Will the US Engage with Somaliland to Deliver Its Commitment on Taipei ACT

though a regular visitor of president Muse Bihi Ambassador to Somalia Donald Yamamoto reversed U.S. policy and even prevented most defense attache communication with Somaliland

THT: An ingenious piece of legislation, known as US Taipei Act 2019, recently passed by the United States congress clearly shows its commitment and dedication for supporting Taiwan and her allies in different ways. The Chinese government, which claims Taiwan as a territory of its own, has vehemently opposed it for not only it undermines its well-financed and orchestrated campaign of isolating Taiwan diplomatically, but also it stands in the way of her one China principle.


The Act mandates that US Department of State report to Congress on steps taken by the U S government to strengthen Taiwan’s diplomatic relations with other countries around the world and change United States’ engagement with nations that undermine the security and/or economy of Taiwan

Last week, a Chinese-led diplomatic offensive took place in the Horn of Africa, particularly in Hargeisa, the seat of the Somaliland government, after Taiwan and Somaliland reached an agreement to establish closer ties on July 1, 2020, which has caused an alarming discontent in Beijing and Mogadishu, that spontaneously voiced their strong opposition to it.

Somaliland and China to Establish Relations based on Mutual Respect
Presiident Bihi parleys Chinese officials at the Somaliland presidency in Hargeisa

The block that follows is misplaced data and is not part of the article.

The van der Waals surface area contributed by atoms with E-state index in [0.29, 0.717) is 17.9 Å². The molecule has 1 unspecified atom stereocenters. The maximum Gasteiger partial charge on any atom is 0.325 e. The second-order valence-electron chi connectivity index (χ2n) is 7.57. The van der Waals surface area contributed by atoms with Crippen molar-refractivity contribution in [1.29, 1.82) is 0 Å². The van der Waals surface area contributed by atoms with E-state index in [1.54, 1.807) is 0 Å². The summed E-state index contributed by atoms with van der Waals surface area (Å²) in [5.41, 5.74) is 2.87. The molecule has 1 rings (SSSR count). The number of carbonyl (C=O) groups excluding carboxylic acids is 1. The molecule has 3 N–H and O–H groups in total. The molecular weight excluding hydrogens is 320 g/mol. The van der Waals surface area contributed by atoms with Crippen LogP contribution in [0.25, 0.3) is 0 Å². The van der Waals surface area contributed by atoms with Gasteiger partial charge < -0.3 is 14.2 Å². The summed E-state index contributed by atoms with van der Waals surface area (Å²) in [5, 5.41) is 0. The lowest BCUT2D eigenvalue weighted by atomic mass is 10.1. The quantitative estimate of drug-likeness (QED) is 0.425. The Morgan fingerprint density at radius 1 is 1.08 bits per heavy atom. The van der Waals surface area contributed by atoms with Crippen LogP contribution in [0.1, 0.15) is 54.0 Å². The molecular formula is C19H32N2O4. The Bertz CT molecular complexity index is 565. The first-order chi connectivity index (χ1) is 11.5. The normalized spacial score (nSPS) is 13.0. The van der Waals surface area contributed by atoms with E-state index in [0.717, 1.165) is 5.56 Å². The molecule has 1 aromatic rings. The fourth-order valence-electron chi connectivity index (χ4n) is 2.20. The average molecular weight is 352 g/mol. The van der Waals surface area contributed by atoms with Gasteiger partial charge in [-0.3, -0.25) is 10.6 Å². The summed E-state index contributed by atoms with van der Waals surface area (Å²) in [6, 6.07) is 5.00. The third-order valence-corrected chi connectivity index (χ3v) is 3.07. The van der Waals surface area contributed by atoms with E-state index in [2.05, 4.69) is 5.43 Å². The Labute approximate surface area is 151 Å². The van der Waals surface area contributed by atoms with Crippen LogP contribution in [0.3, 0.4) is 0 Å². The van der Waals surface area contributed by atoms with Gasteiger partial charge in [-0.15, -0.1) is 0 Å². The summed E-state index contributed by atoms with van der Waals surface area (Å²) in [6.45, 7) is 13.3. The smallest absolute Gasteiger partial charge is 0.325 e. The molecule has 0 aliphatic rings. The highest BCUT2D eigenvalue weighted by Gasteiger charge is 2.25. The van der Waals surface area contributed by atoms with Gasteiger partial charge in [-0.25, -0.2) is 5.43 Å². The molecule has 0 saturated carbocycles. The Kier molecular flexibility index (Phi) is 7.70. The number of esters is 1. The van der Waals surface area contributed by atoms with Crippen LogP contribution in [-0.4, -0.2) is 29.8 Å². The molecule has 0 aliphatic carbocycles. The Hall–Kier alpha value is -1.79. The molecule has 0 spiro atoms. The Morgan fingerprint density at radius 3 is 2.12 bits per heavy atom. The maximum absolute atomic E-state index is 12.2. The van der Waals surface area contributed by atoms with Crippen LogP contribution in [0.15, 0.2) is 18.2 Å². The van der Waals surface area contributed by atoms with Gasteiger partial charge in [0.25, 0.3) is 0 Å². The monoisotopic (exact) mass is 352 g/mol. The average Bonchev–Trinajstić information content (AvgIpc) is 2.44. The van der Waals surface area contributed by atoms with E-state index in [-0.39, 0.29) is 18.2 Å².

In this week, it is also interesting to note that U.S. Secretary of Health and Human Services Alex Azar, the highest-ranking official to visit that country in nearly four decades, and first Somaliland representative, Mohamed Omer Hagi Mohamoud, to Taiwan, who are both welcomed by Taiwan’s Foreign Ministry, arrived in Taiwan on a time that is not so long apart..


In the first phase of the Chinese-led diplomatic maneuver, the Chinese ambassador to Somalia, Mr. Qin Jian, rushed to Hargeisa with a stick, thinking the Somaliland government can be easily bullied by demanding abandonment of ties with Taiwan after initially meeting with officials from the Somaliland Ministry of Foreign Affairs and International Cooperation. As the first encounter failed to reach an agreement, and the president not only declined to meet with him but also instructed exploring full recognition of Taiwan as sovereign state, the ambassador asked an immediate backup delegation from Beijing, the Foreign Affairs Ministry’s Africa Directorate – a reinforcement that arrived within two days.

Somaliland President, Muse Bihi Abdi, receiving US Ambassador to Somalia, Donald Y. Yamamoto, in Hargeisa, Somaliland

Unfortunately, the Chinese bullying attitude, failing to win any hearts in Hargeisa, suffered a major setback as the Somaliland government has chosen to stay on the course of preserving the democratic value over giving in to the goodies of Chinese temptations.